Apr 3, 2012

Put SWOT into Practice

I have learned from my good professors that SWOT analysis is useful. Not too many reasons needed to prove that.

It looks useful, indeed. What I found in practice was that nobody misses to make a SWOT and nobody actually uses it. Why?

In practice, I have never seen a project where SWOT was referenced in any way during the argumentation or the rationale. But! its only purpose seems to be ornamental.

People make it because and only because it looks good.

I believe though that this classic strategic tool deserves a little more attention from professionals.

Now think of chess, the strategic game par excellence. When two chess masters are confronting the tactics are supposed to be known by each.

The whole game depends on the strategy, and all the strategy a chess player needs to know is in the SWOT. In every position there are strong and weak fields which reveal opportunities and threats.

Most of the projects are not so complicated as a chess game so the question is if the SWOT is so essential for a chess master, why project managers do not really use it?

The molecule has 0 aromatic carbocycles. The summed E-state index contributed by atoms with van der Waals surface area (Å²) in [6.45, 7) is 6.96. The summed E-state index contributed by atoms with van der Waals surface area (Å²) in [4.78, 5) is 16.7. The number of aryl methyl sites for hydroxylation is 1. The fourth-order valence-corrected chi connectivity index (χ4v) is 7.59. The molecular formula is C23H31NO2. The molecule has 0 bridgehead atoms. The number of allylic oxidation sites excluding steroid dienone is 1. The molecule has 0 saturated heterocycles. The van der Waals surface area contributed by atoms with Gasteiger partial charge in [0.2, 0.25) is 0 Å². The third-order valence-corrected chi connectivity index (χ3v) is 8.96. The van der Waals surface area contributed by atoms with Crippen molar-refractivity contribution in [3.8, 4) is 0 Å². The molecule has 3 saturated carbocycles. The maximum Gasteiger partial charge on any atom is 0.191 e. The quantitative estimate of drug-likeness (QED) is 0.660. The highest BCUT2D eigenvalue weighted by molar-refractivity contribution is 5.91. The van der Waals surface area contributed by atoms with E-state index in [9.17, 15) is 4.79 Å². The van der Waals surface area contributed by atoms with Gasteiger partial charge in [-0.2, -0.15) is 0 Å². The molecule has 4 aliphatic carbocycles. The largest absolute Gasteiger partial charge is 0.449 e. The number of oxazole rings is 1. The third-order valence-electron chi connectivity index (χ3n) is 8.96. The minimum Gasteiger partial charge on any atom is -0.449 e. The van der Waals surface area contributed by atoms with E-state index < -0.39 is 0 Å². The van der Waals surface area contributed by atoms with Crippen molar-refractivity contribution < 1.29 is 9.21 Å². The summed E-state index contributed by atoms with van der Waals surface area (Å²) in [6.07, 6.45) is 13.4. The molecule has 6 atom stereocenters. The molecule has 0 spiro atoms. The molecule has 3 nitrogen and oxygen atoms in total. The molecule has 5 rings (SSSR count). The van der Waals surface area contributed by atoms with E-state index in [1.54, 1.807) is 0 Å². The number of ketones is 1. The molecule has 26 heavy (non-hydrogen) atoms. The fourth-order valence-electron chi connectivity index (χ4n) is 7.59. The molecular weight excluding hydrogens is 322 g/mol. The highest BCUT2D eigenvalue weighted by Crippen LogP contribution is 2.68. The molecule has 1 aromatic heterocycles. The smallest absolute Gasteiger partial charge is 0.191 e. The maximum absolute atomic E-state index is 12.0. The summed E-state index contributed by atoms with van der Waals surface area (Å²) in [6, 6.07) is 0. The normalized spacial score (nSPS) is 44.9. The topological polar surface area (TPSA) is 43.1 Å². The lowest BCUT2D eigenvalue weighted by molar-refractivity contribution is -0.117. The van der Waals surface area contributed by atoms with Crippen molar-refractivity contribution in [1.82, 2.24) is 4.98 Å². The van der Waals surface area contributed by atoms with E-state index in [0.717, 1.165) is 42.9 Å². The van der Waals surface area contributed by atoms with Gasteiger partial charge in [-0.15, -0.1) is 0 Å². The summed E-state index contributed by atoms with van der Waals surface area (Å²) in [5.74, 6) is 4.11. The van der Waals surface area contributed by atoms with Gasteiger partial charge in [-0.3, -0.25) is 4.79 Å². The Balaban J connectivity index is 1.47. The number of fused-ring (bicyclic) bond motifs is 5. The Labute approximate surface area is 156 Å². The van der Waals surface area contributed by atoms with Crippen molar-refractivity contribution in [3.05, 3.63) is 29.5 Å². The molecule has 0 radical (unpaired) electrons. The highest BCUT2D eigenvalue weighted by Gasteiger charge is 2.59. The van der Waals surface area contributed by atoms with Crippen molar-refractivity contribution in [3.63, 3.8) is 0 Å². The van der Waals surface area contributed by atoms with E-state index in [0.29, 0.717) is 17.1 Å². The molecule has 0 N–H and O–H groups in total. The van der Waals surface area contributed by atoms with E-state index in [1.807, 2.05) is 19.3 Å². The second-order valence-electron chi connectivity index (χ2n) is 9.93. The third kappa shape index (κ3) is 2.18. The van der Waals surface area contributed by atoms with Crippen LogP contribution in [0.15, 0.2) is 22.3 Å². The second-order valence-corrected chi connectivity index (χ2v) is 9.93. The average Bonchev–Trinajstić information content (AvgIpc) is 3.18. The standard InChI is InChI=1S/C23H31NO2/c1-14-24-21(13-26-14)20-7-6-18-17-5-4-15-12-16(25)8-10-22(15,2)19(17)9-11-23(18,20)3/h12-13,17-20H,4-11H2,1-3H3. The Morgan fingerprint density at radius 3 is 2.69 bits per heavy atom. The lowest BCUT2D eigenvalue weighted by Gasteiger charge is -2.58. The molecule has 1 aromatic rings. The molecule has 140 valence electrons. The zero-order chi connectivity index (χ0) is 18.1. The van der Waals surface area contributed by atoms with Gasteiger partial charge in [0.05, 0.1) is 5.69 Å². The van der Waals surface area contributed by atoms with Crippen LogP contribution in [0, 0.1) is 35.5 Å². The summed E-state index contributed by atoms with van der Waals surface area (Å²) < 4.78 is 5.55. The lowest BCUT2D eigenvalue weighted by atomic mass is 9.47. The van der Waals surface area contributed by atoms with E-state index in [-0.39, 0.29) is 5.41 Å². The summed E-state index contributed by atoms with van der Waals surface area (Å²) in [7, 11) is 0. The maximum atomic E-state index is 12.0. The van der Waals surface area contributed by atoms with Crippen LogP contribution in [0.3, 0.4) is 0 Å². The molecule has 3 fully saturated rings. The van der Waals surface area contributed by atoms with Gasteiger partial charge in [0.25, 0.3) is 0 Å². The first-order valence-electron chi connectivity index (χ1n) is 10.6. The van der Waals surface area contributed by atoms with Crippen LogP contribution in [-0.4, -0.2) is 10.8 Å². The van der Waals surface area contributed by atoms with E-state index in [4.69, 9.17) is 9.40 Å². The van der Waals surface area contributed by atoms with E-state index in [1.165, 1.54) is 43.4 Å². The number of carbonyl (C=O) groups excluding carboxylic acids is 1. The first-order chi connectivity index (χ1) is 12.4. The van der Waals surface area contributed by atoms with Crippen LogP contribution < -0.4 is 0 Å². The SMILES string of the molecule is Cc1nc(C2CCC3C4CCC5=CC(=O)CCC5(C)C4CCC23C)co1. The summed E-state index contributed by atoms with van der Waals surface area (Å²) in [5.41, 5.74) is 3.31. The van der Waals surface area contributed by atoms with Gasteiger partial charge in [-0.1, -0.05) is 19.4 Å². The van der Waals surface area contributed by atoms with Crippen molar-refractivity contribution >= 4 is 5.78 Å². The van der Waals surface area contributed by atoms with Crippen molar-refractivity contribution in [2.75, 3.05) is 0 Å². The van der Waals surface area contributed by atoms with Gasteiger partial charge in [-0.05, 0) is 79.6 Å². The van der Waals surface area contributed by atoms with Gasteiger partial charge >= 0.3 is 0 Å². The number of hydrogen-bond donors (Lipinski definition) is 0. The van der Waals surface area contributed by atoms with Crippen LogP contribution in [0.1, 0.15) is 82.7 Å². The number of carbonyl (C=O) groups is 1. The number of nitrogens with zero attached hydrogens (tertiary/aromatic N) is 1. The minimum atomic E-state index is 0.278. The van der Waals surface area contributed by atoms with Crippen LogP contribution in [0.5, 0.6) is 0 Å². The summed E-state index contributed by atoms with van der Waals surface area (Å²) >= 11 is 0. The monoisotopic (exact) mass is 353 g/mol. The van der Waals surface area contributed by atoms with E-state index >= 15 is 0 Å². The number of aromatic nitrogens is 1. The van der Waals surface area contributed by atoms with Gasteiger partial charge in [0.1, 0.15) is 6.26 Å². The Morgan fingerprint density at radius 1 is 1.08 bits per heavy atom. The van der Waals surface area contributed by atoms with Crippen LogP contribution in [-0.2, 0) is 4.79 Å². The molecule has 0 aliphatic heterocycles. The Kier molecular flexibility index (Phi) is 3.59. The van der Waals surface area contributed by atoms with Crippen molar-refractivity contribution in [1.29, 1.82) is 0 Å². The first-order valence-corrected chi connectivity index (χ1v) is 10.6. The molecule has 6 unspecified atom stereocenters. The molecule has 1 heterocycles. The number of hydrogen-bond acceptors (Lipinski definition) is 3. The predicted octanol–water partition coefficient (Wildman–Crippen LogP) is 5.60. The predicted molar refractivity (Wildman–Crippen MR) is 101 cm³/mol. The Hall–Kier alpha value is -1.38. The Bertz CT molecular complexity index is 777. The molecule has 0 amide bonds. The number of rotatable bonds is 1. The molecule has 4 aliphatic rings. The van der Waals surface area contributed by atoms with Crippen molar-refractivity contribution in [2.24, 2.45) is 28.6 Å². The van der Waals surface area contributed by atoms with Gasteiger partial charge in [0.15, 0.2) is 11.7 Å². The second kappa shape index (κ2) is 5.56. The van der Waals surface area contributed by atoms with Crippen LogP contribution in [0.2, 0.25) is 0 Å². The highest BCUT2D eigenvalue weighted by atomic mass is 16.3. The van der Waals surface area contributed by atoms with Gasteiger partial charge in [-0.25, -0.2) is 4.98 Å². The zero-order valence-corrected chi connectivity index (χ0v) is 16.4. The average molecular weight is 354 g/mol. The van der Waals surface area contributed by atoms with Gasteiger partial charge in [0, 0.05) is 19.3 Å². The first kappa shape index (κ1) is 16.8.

The difference is that, while projects make use of the SWOT only in scoping and planning phases, the chess master NEVER MAKES A MOVE without analyzing the position from the perspectives of strengths, weaknesses, opportunities and threats.

The lesson is simple yet valuable. Practically, the SWOT analysis can prove itself to be far more efficient in the developing phases of projects.

When a project starts, it gives no more than some indications on planning. But down the running project, when things get messy so often, SWOT can give real hints for action.

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